Utah water fowl

I don't suppose water fowl are too common in the Great Basin, although there are some lakes, relics of much larger bodies of water. The environment is generally dry but in the past it has been quite wet - enough rain to form lakes. Even at 12,000 years ago water fowl (ducks and geese etc) were definitely on the menu of hunter gatherers - see http://westerndigs.org/12000-year-old-camp-found-in-utah-may-have-expert... ...


At http://phys.org/print389866610.html ... evidence is mounting that neutrinos are the key to the universe's existence, according to a news release from Imperial College in London. It includes Japanese research as well as the team from Imperial and revolves around differences in the make up of neutrinos and anti-neutrinos. Basically, they have divided the particles into tau, muons and electrons, but what differs between neutrinos and anti-neutrinos is the rate of change, from muon to electron.

Tintagel Palace

Two takes on the same discovery. The newspaper likes the Arthurian angle and dallies a bit - www.independent.co.uk/news/science/archaeology/king-arthur-castle-cornwa... ... and www.medievalhistories.com/luxury-tintagel-early-medieval-period/ ... the excavations in July came across buildings, it is thought, dating to the 5th century AD (or roughly contemporary when Gildas when writing his missive, The Ruin of Britain).

Small Reactors

Could every town have its own small nuclear reactor - see www.climatechangenews.com/2016/07/27/could-every-uk-town-have-a-small-nu... ... as an alternative strategy to building large and expensive nuclear plants such as Hinckley Point. The nuclear industry see the UK as a spearhead as we are getting perilously close to regular black outs. However, looking at it from a non partisan view I would think the security issues would be a major problem - and one of the commenters says much the same thing.

Early Farmers

At http://popular-archaeology.com/issue/summer-2016/article/population-boom... ... domesticated plants and animals are part of everyday life but they represent a unique change in the way of life of humans, allowing large numbers of people to live in one place. How did farming take off in the Americas - 5000 years ago? In this study it was preceded by a population boom, they claim, which led, relentlessly, to a shortage of food as there were more mouths to feed.

Chinese Flood

This is the famous flood of the yellow emperor Yu that is being talked about, dating back to around 4000 years ago. It is mentioned by Paul Dunbavin in The Atlantic Researches and by Moe Mandelkehr in The 2300BC Event (as well as various other catastrophist authors), but most importantly emperor Yu sits at the very beginning of the Xia dynasty. To put it into context Xia ran contemporary with Middle Kingdom Egypt and Middle Bronze Age in the Levant and Mesopotamia.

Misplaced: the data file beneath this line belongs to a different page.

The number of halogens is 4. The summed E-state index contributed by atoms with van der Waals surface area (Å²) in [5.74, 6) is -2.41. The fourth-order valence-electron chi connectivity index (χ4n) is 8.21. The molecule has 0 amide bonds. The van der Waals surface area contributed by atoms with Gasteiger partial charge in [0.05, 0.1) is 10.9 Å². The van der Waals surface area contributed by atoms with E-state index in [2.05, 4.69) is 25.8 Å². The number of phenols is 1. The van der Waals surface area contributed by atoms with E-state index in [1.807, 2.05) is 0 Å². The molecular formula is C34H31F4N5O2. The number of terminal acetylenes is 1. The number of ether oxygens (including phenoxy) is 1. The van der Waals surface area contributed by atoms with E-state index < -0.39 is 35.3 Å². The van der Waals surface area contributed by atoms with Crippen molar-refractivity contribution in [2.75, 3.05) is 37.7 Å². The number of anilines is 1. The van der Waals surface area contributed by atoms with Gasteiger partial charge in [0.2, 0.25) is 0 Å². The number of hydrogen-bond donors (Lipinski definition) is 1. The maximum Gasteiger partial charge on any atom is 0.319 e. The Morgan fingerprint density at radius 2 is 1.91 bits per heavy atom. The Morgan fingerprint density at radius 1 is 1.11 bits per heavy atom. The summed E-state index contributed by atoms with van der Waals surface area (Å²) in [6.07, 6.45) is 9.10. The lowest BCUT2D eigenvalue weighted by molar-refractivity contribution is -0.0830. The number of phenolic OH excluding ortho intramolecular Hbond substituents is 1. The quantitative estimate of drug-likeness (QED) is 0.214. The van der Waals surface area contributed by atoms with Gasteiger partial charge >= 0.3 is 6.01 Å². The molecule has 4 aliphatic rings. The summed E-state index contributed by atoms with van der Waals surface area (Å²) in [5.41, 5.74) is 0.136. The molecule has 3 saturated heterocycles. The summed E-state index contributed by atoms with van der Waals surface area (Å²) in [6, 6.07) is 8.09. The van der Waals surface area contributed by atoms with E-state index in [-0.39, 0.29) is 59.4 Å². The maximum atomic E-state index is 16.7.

fossil DNA

At http://crev.info/2016/08/fossil-dna-stuns-geologists/ ... the link is provided by Robert Farrar and concerns an open access paper in the journal Geology that documents the existence of DNA in ocean bottom sediments up to 1.4 million years of age. Not sure if this is a straw man argument but the claim is that scientists expressed surprise - as DNA is not supposed to last that long. However, it was preserved in bottom sediments, under water, and this might be a mitigating factor.

Green Games

At https://tallbloke.wordpress.com/2016/08/04/the-us-renewable-fuel-standar... ... is a bit of old fashioned investigative journalism by Marita Noon and Christine Lakatos. Those with special access (crony capitalists) and influence (lobbyists) have cashed in on various green energy programmes and benefited from the mandates by politicians,  the rules as set and the regulations confirmed. Its a huge scheme - with huge profits.

The guts of Ceres

At http://phys.org/print389507947.html ... some tens of thousands of photographs of Ceres were returned by NASAs Dawn spacecraft - but none of them could peer inside the asteroid. However, scientists were able to measur the gravity of Ceres and the results are published in the journal Nature (August 2016). It seems the interior of Ceres is not as dense as the Earth - or the Moon (or even the asteroid Vesta that Dawn visited prior to Ceres). Does this mean Ceres was once a comet?

Another one bites the dust ...

At http://phys.org/print389515752.html ... in a discussion of fossil vultures we are tolt they disappeared alongt with other meg-fauna from N America, SE Asia and East China during the Pleistocene extinctions (variously between 40,000 and 12,000 years ago).